With current tire fitting costs, the most cost-effective way to use winter tires is to have two sets of wheels (usually steel for winter, since alloy corrodes so badly from road salt) and swap summer for winter in October, then back in April. About 25% of motorists on the European continent do exactly that. If you use your car all year round, the arguments for changing to winter tires when the temperature drops below 7˚C are compelling.
How old are my tires?
The DOT code, which is required for the American market, can tell you when the tire was made.
If it ends with three numbers, it was made in the 1980s; if it ends with three numbers followed by a triangle, 1990s; if it’s a four-number code, 2000s.
Within the code, the first two numbers are the week of the year, followed by the year of manufacture (single-digit 1980s/’90s, two since). So, 256 is the 25th week of 1986; 256 is the 25th week of 1996, 2506 is the 25th week of 2006.
If there’s no DOT code, either the tires were not offered on the US market or they are over 25 years old… The two letters in the DOT code tell you the factory/country in which the tires were made: see www.carbibles.com/tiremanufacturercodes.html.
What else can my tires tell me?
M+S tires are for Mud and Snow; if they also have a very chunky tread pattern, they’re primarily for off-road use, but M+S-marked tires that are primarily on-road patterns are increasingly common. Winter tires that are marked with a snowflake symbol have passed an industry standard braking test on snow.
All tires sold in Europe after July 1997, unless they’re for pre-1939 cars, must be E-marked (though there is no law to prevent you fitting non E-marked tires to your car). The code tells you the type approval certificate, the country in which it was issued (‘11’ in a circle is UK) and the European requirement it complies with.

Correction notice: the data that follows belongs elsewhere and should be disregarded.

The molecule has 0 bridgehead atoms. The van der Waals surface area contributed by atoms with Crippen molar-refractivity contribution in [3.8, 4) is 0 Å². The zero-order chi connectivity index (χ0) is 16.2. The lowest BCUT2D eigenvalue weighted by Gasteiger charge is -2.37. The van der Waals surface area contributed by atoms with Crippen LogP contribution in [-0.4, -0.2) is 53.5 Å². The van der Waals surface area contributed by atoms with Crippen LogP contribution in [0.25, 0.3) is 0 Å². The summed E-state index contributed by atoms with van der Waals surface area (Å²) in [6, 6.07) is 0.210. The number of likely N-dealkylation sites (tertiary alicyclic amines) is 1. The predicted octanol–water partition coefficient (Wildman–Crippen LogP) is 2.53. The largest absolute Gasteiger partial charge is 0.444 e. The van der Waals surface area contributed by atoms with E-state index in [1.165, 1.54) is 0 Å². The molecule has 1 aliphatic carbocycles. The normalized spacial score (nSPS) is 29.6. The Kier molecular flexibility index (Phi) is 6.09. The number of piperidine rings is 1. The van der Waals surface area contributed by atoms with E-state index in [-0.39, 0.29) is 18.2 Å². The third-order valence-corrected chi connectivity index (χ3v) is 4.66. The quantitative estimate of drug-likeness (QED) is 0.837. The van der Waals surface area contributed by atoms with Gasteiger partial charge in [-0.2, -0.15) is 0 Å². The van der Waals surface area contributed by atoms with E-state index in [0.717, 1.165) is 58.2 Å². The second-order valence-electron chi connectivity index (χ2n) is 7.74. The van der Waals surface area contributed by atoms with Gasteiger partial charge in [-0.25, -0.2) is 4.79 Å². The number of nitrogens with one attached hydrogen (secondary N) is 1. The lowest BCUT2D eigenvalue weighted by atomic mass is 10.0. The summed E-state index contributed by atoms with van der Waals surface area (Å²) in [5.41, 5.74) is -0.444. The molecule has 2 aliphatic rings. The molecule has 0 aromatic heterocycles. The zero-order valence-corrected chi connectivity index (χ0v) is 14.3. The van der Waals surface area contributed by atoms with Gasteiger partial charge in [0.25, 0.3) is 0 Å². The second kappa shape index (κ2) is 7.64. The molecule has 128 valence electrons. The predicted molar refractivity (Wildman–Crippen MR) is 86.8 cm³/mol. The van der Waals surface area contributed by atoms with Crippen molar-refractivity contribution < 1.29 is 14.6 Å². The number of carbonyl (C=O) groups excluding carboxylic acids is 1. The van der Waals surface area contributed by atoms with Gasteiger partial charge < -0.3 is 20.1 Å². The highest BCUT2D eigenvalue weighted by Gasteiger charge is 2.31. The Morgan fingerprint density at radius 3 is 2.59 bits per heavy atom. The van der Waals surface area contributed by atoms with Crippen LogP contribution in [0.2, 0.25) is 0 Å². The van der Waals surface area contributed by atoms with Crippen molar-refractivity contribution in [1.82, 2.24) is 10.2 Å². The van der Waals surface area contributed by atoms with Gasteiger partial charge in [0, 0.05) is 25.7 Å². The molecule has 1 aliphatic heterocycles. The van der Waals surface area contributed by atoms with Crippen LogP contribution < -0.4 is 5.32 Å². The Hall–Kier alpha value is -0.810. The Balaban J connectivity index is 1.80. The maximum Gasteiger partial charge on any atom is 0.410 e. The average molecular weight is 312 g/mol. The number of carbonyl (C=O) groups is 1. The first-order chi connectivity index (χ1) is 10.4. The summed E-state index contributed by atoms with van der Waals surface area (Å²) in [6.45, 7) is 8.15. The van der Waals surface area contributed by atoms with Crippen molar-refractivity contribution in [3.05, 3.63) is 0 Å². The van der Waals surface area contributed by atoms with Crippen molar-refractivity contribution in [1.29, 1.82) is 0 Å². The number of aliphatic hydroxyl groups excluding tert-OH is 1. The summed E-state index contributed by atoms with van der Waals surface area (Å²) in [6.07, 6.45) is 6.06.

A yellow (usually) dot on the sidewall indicates the (fractionally) lightest spot on the tire – it’s impossible to get them absolutely 100% uniform. This should be mounted adjacent to the valve to minimize the need for balance weights. A red dot indicates the highest spot (it’s also impossible to get them absolutely 100% round). If the wheel rim has a dimple in it, that marks its lowest spot, so the two should be mounted adjacent to one another (this takes preference over the yellow dot).
Radial colored stripes in the tread indicate a tendency for the tire to pull slightly to one side. If the stripe is near the centre, it will have little pull. If it’s further out, try to mount that tire opposite one that has its band to the other side, so they tend to pull/push each other. Remember, though, that some tires are unidirectional, so cannot just be flipped round.
You may also find USA-required markings that rate the tire for temperature (its ability to resist heat build-up), traction (grip) and tread wear. Temperature and traction are rated as A, B or C, in descending order: ideally you want to see A or B on your tire. Tread wear is measured as a figure between 60 and 600, where 60 means the tire will be worn out in a few thousand miles and 600 means it will last into the next millennium. Much still depends on how you drive...